The Fruit of the Spirit series is rolling along… maybe we should have kicked off this series with this weeks fruit focus – Self-Control. Aristotle, Plato and Socrates spent much time thinking about this Fruit of the Spirit and had some interesting things to say about it.
Socrates thought that Self Control was the foundational human virtue. The beginning of any virtue in life began with one’s exercise of self control over desires.
Plato thought about this for awhile… and came tot he same conclusion… who is the self anyway? Who is the self being mastered and who is the self doing the mastering? The more he thought, the more absurd this sounded. Anyone who is his own master is also his own slave… it would seem that the self trying to master itself will always be at war with itself.
Plato solved this problem by defining a noble self: the noble self is the rational self within a person. And the less nobler self is the passion and desire driven self. For the ancient Greeks it was like this: Freedom is of supreme value and freedom is maximized when one’s desires and passions are mastered by the rational self so that one was free to enjoy them rather than be enslaved to them.
This starting point of mastering the self with the self has some Biblical inconsistencies. Basically, if the self is sinful then the self cannot self-control the self. We are in need of an outside influence or outside power in order to control the self. It’s a fundamental understanding in Scripture that self-control is a bit of an oxymoron, for self-control is found in being controlled by the Spirit of God.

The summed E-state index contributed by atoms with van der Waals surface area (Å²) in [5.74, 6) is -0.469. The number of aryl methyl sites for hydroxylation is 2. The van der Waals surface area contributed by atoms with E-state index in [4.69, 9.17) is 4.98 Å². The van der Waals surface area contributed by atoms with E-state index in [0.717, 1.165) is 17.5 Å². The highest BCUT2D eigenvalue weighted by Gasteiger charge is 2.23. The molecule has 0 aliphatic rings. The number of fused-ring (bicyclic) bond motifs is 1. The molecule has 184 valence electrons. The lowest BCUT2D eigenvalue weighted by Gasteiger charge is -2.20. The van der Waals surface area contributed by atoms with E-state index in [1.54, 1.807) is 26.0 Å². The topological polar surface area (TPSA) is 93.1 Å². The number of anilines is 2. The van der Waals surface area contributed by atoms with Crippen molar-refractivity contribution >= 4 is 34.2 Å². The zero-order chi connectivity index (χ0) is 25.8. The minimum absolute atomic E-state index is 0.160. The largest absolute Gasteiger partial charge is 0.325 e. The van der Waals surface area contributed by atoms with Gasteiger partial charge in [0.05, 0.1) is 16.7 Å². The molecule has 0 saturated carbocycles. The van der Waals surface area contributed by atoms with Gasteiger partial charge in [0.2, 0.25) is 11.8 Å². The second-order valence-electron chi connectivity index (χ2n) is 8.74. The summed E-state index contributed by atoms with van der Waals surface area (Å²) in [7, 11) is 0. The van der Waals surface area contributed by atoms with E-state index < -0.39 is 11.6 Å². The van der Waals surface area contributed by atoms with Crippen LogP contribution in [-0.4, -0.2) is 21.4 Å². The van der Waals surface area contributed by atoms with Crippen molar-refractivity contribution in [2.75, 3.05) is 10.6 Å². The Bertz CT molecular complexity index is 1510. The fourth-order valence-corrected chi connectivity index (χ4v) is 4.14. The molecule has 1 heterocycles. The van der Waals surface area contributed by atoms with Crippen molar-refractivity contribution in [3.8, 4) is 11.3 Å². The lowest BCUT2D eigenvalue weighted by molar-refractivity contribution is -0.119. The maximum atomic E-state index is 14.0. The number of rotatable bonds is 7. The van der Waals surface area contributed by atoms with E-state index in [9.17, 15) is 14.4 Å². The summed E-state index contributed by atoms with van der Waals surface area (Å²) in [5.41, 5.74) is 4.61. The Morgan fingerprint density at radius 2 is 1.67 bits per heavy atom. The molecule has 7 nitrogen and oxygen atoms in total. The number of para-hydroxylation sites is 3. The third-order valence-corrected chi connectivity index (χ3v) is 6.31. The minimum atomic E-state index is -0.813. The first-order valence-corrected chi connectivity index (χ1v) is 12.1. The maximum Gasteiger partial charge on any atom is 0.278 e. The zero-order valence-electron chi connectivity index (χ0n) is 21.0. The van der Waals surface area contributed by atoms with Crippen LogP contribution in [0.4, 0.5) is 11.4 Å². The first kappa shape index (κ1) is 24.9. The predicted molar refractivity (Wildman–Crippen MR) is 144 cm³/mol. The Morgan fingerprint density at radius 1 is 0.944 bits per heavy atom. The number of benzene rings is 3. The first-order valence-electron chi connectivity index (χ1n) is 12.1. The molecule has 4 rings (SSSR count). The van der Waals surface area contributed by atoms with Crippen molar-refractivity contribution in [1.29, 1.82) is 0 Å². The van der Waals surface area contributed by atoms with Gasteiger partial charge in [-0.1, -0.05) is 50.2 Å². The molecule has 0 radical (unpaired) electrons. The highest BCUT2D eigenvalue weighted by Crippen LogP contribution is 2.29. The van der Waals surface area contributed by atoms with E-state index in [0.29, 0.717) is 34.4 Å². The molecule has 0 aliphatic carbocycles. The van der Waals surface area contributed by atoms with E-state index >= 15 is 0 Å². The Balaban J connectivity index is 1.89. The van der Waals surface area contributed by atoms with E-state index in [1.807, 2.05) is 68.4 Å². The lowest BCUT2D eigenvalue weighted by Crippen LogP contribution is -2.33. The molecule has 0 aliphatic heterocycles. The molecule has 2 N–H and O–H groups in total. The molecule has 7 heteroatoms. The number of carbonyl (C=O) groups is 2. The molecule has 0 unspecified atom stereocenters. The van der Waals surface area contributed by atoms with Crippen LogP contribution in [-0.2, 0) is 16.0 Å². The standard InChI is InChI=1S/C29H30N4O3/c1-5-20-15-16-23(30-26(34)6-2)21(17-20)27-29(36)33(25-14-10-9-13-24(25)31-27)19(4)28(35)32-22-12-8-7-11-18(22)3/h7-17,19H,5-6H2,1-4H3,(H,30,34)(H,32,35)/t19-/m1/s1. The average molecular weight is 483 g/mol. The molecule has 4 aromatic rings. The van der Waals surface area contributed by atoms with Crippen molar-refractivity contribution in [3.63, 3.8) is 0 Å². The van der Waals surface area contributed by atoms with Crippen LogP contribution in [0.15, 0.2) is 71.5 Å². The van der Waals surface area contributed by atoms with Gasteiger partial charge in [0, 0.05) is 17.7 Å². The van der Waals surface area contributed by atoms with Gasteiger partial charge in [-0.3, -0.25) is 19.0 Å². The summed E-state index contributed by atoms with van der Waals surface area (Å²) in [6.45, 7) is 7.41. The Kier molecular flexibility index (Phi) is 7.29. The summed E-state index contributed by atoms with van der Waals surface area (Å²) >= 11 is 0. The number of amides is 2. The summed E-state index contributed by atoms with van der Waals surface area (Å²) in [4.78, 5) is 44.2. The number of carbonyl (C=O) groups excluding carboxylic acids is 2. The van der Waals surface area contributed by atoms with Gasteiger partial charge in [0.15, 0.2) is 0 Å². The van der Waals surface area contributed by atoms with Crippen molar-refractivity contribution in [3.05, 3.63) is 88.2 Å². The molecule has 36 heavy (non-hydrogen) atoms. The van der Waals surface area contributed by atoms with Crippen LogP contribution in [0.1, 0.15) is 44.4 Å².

I’ve always liked the analogy of a lure and a fish to describe the lure of pleasures that can quickly lead to addictions. We are like fish, swimming around the vast waterways of life – so much freedom of where to travel. And along the way we have hungers and desires that long to be satisfied. And then, we see something enticing that promises to fulfill the hunger and desire. We swim around the lively lure – looks so real, so promising. And then we decide to consume this promising pleasure… and when we realize the promise wasn’t real – its too late – we are hooked.
Sounds like we have a challenging one for Sunday. In a world bent on pursuing pleasure as an end game, where addictions of many kinds seek to control us and our lives, this message is relevant for each and every one of us. Title of the message is: Cultivating Self Control in the Midst of Pleasure and Addiction. Our text will come from a couple places: The Parable of the Sower (seed among the thorns), Titus 3:3-5, and 1 Corinthians 6:12. Word out!
In Jesus name,